Strangely enough, it seems like the most fleshed out character is Liliruca – Bell’s supporter, and the first member he adds to his party. While most every other character’s backstory is mentioned in passing, Lili is the only character (shy of Bell) whose backstory is explored. I’m certain there’s more that can be done with her, but I think what we got may have been necessary in order to make her sympathetic, given how her arc goes. I also think in terms of her actual character, she’s a welcome addition. Being the pragmatic sort with a more jaded worldview in contrast to Bell’s idealistic nature. This helps make the resolution of her arc all the more impactful.
Welf and Ais are perhaps the least fleshed out of the main bunch. Though in Ais’s case, there’s some implied backstory. And she very clearly has goals of her own. Still, her fairly stoic and oblivious personality, combined with how little we actually get to know her, makes for a fairly uninteresting character. Perhaps the spin-off elaborates upon her a bit. But that’s something for another time. Welf, by contrast, does have an arc and strong convictions, likely brought about by a backstory of his own. But for now we only really know that he has these convictions and how they’ve affected him. I’d like to see more of why he got the way he did, as I find his position interesting. Especially considering how big a deal they make of his arc’s conclusion. Even if it was just to give him something to do.
The rest of the characters are also a lot of fun. Bete being voiced by Okamoto Nobuhiko is something I don’t know why I didn’t recognize sooner. To be fair, I guess it’s been a while since I watched this. But, in retrospect, it makes far too much sense, hearing friggin’ Bakugo’s voice coming out of that arrogant arse. Syr is also a lot of fun, with her mischievous nature. And there are several other quirky little side characters I can’t wait to see more of in the next season.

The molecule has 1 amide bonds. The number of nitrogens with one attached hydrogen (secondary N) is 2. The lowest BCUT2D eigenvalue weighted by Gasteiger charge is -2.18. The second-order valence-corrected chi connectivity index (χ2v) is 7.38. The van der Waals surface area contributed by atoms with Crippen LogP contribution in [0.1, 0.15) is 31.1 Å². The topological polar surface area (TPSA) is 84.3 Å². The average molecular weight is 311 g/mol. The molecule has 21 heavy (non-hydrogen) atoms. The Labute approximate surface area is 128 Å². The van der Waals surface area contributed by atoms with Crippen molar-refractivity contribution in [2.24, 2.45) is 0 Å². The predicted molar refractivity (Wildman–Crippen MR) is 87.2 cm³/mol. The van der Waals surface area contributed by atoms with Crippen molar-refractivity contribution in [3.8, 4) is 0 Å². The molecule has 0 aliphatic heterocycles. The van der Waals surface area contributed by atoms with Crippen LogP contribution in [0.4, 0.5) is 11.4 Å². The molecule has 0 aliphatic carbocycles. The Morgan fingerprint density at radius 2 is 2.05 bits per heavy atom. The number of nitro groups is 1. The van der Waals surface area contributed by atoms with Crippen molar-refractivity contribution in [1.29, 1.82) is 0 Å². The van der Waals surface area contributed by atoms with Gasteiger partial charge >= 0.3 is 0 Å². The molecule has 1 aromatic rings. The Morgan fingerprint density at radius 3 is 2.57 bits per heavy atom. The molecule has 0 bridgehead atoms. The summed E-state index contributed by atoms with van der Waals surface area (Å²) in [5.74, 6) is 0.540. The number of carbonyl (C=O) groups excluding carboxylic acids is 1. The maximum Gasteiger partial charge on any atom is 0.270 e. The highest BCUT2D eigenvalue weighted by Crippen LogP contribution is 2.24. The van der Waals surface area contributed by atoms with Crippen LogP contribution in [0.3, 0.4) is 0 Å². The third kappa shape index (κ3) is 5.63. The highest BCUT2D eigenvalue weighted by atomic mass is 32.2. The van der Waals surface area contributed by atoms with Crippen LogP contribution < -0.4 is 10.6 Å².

If there’s one thing I like in any story, it’s the “found family” dynamic. A bunch of nobodies who don’t really fit into society, for one reason or another, but wind up finding a place to belong among one another. This story is, of course, entirely built around that concept. And in this case, playing largely with the theme of loneliness. Suffice it to say, it works wonders. I really enjoyed how all the characters linked back to this central theme in some way, rather than each having their own, completely unrelated ones. It makes the viewing experience somehow a lot more satisfying, in a way.
Of course, I’d be remiss to not bring up the action in the series because, hot damn, this series has some good sequences. As we all know, I love me a good fight scene. And I’m not particularly picky about what I get out of them. If they’re just flashy and fun or intense and meaningful, a good action sequence is a good way to suck me in. While I could certainly see there being an issue for some with the… suspect use of CGI for the monsters, I think what makes these fights as great as they are is a combination of choreography and shot composition. Basically the movement of the camera, in other words. This show’s action scenes do great things with the camera angles and such that convey some really intense motion and allow for some sleek fights.
The CGI is very noticeable. It’s not the worst. Not by a long shot. But it’s not the best, either. It’s not distractingly bad. And it’s at least consistent, getting the job done. The only real reason I have to question its use comes from the first really intense action sequence of the series, when Bell singlehandedly kills the Silverback in the city. That fight was entirely 2D. So I can’t really figure why the Minotaurs and Goliaths took the CG route. That being said, it’s a minor gripe and not one that detracts from the overall experience. I can say, with confidence, that every action sequence was awesome, paired up with a musical track – “Eiyuu Ganbou” – that, when it started playing, you knew Bell was about to do something awesome.